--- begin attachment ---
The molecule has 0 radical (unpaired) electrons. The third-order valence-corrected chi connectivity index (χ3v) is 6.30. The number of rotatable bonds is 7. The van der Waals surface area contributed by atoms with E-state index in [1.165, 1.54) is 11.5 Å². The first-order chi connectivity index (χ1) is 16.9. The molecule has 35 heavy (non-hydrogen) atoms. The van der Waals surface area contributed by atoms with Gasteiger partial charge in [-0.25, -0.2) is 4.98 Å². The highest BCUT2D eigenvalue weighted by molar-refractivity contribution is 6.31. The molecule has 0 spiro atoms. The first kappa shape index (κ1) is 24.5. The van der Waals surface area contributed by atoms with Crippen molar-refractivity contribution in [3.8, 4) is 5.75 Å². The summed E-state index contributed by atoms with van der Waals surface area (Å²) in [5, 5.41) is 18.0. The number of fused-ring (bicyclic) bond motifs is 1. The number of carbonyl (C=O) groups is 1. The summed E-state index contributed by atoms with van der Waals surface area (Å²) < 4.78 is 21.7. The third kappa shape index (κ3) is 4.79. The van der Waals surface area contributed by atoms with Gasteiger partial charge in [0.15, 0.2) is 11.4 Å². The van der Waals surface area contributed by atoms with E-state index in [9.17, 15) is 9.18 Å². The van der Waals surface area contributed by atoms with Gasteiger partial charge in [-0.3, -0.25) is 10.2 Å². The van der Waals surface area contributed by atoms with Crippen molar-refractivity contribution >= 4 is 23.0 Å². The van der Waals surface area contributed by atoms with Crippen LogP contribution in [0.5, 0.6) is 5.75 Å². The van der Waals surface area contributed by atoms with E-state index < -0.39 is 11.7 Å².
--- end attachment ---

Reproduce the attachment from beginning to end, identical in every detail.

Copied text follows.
The molecule has 0 radical (unpaired) electrons. The third-order valence-corrected chi connectivity index (χ3v) is 6.30. The number of rotatable bonds is 7. The van der Waals surface area contributed by atoms with E-state index in [1.165, 1.54) is 11.5 Å². The first-order chi connectivity index (χ1) is 16.9. The molecule has 35 heavy (non-hydrogen) atoms. The van der Waals surface area contributed by atoms with Gasteiger partial charge in [-0.25, -0.2) is 4.98 Å². The highest BCUT2D eigenvalue weighted by molar-refractivity contribution is 6.31. The molecule has 0 spiro atoms. The first kappa shape index (κ1) is 24.5. The van der Waals surface area contributed by atoms with Crippen molar-refractivity contribution in [3.8, 4) is 5.75 Å². The summed E-state index contributed by atoms with van der Waals surface area (Å²) in [5, 5.41) is 18.0. The number of fused-ring (bicyclic) bond motifs is 1. The number of carbonyl (C=O) groups is 1. The summed E-state index contributed by atoms with van der Waals surface area (Å²) < 4.78 is 21.7. The third kappa shape index (κ3) is 4.79. The van der Waals surface area contributed by atoms with Gasteiger partial charge in [0.15, 0.2) is 11.4 Å². The van der Waals surface area contributed by atoms with E-state index in [9.17, 15) is 9.18 Å². The van der Waals surface area contributed by atoms with Gasteiger partial charge in [-0.3, -0.25) is 10.2 Å². The van der Waals surface area contributed by atoms with Crippen molar-refractivity contribution >= 4 is 23.0 Å². The van der Waals surface area contributed by atoms with Crippen LogP contribution in [0.5, 0.6) is 5.75 Å². The van der Waals surface area contributed by atoms with E-state index < -0.39 is 11.7 Å².